“My art is an escape—it doesn’t always come across as pretty,” says Ophelia Liu, regarding her unique approach to artistry in her field. The make-up artist says the looks she creates and photographs on herself often explore “the uglier side of things”.
It makes her feel like she’s doing something different, which is important to her. This need for variety is reflected in how she is building her career: in addition to creating looks on herself, she does make-up for clients such as the English National Ballet, and last year she launched a clothing and accessories venture, 18 Levels Of.
“People tend to have prejudgements about influencers, and if I can break that perception, I will,” Liu says. “I like doing things that surprise people—I hate being a one-trick pony."
Originally from Hong Kong, London-based Liu’s pursual of a creative path did not align with her family’s traditional Asian values—but the 27-year-old eventually won their approval after winning Season 2 of Glow Up, the Netflix reality show to find the next big name in make-up art. She grew her Instagram following to over 600,000 , and now Liu’s bread and butter is regularly posting photos and tutorials of complex looks.
Liu’s view is that beauty is ultimately about what one feels comfortable with—although she has a unique level of comfort. “I’m intrigued by the grotesque, the dark and the disturbed,” she explains, and encourages her followers to challenge their own perceptions of beauty.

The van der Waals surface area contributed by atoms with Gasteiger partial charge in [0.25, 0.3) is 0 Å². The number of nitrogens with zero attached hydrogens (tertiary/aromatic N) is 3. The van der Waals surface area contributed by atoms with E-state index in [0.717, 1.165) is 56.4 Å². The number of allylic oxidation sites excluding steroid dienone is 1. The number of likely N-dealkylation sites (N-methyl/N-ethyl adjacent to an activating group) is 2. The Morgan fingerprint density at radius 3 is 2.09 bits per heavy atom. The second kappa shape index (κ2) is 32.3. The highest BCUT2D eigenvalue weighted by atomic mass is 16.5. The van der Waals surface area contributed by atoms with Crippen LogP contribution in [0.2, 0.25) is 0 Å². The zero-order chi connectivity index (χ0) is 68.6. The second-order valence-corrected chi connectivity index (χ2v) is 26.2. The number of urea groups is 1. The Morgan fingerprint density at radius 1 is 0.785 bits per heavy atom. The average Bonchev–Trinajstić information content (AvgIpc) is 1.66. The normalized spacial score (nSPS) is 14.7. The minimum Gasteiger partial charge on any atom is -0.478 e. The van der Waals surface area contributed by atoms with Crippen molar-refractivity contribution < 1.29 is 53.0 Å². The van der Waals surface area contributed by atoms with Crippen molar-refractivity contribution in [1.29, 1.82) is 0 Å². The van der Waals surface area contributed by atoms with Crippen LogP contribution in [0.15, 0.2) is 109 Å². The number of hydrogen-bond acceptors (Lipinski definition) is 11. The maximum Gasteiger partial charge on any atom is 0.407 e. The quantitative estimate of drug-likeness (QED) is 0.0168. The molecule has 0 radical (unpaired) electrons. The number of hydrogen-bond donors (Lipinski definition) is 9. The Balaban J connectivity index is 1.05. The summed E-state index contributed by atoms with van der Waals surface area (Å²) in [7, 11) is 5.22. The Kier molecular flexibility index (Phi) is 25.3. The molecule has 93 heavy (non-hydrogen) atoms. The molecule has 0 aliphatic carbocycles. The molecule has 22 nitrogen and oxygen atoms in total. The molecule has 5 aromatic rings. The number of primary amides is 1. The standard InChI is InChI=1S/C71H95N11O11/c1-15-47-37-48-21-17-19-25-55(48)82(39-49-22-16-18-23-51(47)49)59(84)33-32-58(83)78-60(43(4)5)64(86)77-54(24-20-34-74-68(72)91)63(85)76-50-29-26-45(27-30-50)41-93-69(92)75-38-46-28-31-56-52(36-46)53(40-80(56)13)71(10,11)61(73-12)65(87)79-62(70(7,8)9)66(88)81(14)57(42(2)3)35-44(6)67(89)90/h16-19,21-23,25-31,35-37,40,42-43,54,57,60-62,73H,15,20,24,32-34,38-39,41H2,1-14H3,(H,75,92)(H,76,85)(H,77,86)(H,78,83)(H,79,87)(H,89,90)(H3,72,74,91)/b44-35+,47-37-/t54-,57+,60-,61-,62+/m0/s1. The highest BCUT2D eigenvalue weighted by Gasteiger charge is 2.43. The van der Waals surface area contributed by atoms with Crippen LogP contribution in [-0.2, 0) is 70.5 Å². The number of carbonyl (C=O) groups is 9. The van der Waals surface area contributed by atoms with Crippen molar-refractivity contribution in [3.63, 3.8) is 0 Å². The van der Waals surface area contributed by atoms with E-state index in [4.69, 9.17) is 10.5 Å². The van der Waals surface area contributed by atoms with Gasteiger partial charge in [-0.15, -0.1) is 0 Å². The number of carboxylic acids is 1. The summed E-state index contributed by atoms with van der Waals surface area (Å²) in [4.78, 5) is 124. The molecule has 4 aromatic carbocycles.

Her looks can be intense, often incorporating prosthetics—she’s created textured gargoyles, moody deities and electric masks. But they are all softened with a touch of femininity, although Liu says it isn’t intentional. The addition of a winged eyeliner, lined lips and a bit of gloss help her audience to see the potential of “a beautiful story behind the ugly”.
This femininity extends to the idea of glamour, albeit her version of it. “Glam stems from drag, South Asian beauty and even goth. Glam has been taken to a place where it’s a just look, but it’s an identity, a lifestyle.” Liu says. “People assume that I can’t do glam looks, but that’s because many shy away from an alternative glam look. People are stuck with one idea of what’s pretty.”
An Asian woman in the beauty industry, she acknowledges the recognition she’s received since winning Glow Up, but admits, “I still feel quite left out. All the comments and messages I get on Instagram are so supportive, but I’ve noticed that plenty of companies will still use an Asian model rather an Asian make-up artist.”